Periarticular Injections in Knee and Hip Arthroplasty: Where and What to Inject.
Periarticular injections have become a valuable adjunct to multimodal pain control regimens after knee and hip arthroplasties. Injection techniques vary greatly among surgeons with little standardization of practice.We performed an extensive literature search to determine where nociceptive pain fibers are located in the hip and the knee and also to explore the pharmacology of periarticular cocktail ingredients.Large concentrations of nociceptors are present throughout the various tissues of the knee joint with elevated concentrations in the infrapatellar fat pad, fibrous capsule, ligament insertions, periosteum, subchondral bone, and lateral retinaculum. Less empiric evidence is available on nociceptor locations in the hip joint, but they are known to be located diffusely throughout the hip capsule with elevated concentrations at the labral base and central ligamentum teres. Local anesthetics are the base ingredient in most injection cocktails and function by blocking voltage-gated sodium channels. Liposomal anesthetics may offer longer duration of action over traditional anesthetics. Nonsteroidal anti-inflammatory agents and corticosteroids block peripheral production of inflammatory mediators and may desensitize nociceptors. Opioid receptors are present in lower densities peripherally as compared with the central nervous system, but their inclusion in injections can lead to pain relief. Sympathetic drugs can provide adjunct effects to periarticular cocktails to increase duration of action and effectiveness of medications.Targeting specific sites of nociceptors may help to further decrease pain after knee and hip arthroplasties. Altering periarticular cocktail ingredients may aid in multimodal pain control with injections.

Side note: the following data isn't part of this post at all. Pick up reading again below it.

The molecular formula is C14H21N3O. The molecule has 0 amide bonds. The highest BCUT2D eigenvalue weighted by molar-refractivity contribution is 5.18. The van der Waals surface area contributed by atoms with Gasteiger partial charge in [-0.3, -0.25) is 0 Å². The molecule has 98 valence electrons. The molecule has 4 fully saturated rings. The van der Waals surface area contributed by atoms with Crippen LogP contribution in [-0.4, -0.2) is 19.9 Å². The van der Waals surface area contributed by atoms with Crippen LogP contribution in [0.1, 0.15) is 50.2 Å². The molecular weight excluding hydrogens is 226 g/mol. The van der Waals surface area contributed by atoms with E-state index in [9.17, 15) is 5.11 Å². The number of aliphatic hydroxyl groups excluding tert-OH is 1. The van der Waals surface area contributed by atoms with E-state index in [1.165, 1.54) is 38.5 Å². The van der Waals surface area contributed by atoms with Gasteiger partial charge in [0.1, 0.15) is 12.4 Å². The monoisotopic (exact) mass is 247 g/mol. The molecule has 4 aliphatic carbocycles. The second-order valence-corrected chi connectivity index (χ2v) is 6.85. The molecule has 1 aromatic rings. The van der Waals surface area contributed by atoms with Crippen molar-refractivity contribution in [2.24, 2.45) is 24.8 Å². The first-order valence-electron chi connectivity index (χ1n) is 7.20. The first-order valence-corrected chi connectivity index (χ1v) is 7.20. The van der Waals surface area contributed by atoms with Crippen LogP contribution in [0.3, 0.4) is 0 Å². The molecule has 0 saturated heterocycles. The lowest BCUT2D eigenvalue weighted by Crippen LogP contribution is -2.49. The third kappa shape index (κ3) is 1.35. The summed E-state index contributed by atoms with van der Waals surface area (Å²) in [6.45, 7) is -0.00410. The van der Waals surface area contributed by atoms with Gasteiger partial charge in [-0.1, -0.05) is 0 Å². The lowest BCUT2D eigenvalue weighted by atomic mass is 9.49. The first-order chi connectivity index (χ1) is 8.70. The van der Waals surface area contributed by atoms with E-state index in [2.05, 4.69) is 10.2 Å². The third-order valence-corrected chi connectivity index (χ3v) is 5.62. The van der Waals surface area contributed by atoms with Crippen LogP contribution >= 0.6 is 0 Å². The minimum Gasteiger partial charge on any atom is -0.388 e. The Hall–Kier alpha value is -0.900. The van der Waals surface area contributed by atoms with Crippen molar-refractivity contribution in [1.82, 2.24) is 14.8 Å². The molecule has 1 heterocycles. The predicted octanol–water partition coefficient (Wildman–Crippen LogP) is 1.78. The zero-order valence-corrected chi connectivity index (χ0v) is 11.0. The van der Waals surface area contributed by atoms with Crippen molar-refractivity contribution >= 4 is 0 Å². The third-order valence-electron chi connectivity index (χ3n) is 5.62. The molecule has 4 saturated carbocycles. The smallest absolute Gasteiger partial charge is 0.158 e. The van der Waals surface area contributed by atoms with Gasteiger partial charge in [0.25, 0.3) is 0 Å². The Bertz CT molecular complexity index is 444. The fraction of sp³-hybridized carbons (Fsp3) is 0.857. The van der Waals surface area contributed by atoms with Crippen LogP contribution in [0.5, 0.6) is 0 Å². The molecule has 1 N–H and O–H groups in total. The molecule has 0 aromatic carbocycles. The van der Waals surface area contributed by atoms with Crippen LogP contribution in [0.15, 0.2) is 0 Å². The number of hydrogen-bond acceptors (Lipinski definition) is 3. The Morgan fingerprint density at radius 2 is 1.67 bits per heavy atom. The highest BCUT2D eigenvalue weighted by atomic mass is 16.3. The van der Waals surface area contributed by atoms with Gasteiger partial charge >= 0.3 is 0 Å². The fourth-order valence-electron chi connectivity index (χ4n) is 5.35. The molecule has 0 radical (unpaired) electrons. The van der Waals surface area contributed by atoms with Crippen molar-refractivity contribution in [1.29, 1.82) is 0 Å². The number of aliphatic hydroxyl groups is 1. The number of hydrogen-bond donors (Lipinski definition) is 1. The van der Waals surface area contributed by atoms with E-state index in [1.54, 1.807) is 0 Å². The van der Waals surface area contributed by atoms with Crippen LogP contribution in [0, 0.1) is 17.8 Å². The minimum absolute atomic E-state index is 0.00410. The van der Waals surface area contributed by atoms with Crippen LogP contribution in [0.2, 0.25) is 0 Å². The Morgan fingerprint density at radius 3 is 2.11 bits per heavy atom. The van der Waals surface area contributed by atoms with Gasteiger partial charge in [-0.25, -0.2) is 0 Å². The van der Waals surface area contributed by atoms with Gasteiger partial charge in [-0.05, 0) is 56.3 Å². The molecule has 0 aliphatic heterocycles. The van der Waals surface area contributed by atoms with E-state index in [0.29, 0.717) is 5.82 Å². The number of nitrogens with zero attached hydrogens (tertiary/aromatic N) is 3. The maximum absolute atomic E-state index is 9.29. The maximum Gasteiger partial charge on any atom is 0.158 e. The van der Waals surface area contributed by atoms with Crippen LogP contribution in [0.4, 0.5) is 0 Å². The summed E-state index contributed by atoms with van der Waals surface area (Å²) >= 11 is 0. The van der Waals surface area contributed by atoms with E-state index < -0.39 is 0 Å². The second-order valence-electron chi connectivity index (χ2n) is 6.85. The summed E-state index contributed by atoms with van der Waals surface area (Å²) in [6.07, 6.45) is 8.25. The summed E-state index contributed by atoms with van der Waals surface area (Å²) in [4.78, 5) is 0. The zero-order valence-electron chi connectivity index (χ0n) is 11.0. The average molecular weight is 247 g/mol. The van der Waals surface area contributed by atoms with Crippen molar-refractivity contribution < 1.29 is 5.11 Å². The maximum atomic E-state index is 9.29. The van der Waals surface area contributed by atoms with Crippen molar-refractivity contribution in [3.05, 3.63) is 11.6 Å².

Ross, JA; Greenwood, AC; Sasser, P; Jiranek, WA
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